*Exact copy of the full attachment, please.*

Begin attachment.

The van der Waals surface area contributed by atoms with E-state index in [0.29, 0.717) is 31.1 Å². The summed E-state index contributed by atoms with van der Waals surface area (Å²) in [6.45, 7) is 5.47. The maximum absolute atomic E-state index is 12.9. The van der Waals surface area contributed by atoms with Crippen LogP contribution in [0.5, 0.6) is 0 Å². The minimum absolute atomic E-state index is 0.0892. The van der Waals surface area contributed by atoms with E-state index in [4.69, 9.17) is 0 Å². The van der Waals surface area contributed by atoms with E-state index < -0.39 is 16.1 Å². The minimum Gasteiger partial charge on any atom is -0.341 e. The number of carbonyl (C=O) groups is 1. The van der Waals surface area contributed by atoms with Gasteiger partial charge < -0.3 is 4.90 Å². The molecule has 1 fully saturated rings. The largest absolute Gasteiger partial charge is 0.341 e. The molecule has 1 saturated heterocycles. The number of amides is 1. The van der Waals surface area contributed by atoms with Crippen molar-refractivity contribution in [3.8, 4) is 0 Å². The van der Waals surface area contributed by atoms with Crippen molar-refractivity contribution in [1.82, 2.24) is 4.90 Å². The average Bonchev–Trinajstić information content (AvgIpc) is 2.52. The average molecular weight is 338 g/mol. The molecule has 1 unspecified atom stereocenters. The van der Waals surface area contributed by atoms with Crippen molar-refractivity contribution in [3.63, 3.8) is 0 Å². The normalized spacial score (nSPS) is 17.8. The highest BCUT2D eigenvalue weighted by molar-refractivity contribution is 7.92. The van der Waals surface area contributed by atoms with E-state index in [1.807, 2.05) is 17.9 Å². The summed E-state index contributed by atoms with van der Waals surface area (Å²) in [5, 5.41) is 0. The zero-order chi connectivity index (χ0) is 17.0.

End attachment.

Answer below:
The van der Waals surface area contributed by atoms with E-state index in [0.29, 0.717) is 31.1 Å². The summed E-state index contributed by atoms with van der Waals surface area (Å²) in [6.45, 7) is 5.47. The maximum absolute atomic E-state index is 12.9. The van der Waals surface area contributed by atoms with Crippen LogP contribution in [0.5, 0.6) is 0 Å². The minimum absolute atomic E-state index is 0.0892. The van der Waals surface area contributed by atoms with E-state index in [4.69, 9.17) is 0 Å². The van der Waals surface area contributed by atoms with E-state index < -0.39 is 16.1 Å². The minimum Gasteiger partial charge on any atom is -0.341 e. The number of carbonyl (C=O) groups is 1. The van der Waals surface area contributed by atoms with Gasteiger partial charge < -0.3 is 4.90 Å². The molecule has 1 fully saturated rings. The largest absolute Gasteiger partial charge is 0.341 e. The molecule has 1 saturated heterocycles. The number of amides is 1. The van der Waals surface area contributed by atoms with Crippen molar-refractivity contribution in [3.8, 4) is 0 Å². The van der Waals surface area contributed by atoms with Crippen molar-refractivity contribution in [1.82, 2.24) is 4.90 Å². The average Bonchev–Trinajstić information content (AvgIpc) is 2.52. The average molecular weight is 338 g/mol. The molecule has 1 unspecified atom stereocenters. The van der Waals surface area contributed by atoms with Crippen molar-refractivity contribution in [3.63, 3.8) is 0 Å². The normalized spacial score (nSPS) is 17.8. The highest BCUT2D eigenvalue weighted by molar-refractivity contribution is 7.92. The van der Waals surface area contributed by atoms with E-state index in [1.807, 2.05) is 17.9 Å². The summed E-state index contributed by atoms with van der Waals surface area (Å²) in [5, 5.41) is 0. The zero-order chi connectivity index (χ0) is 17.0.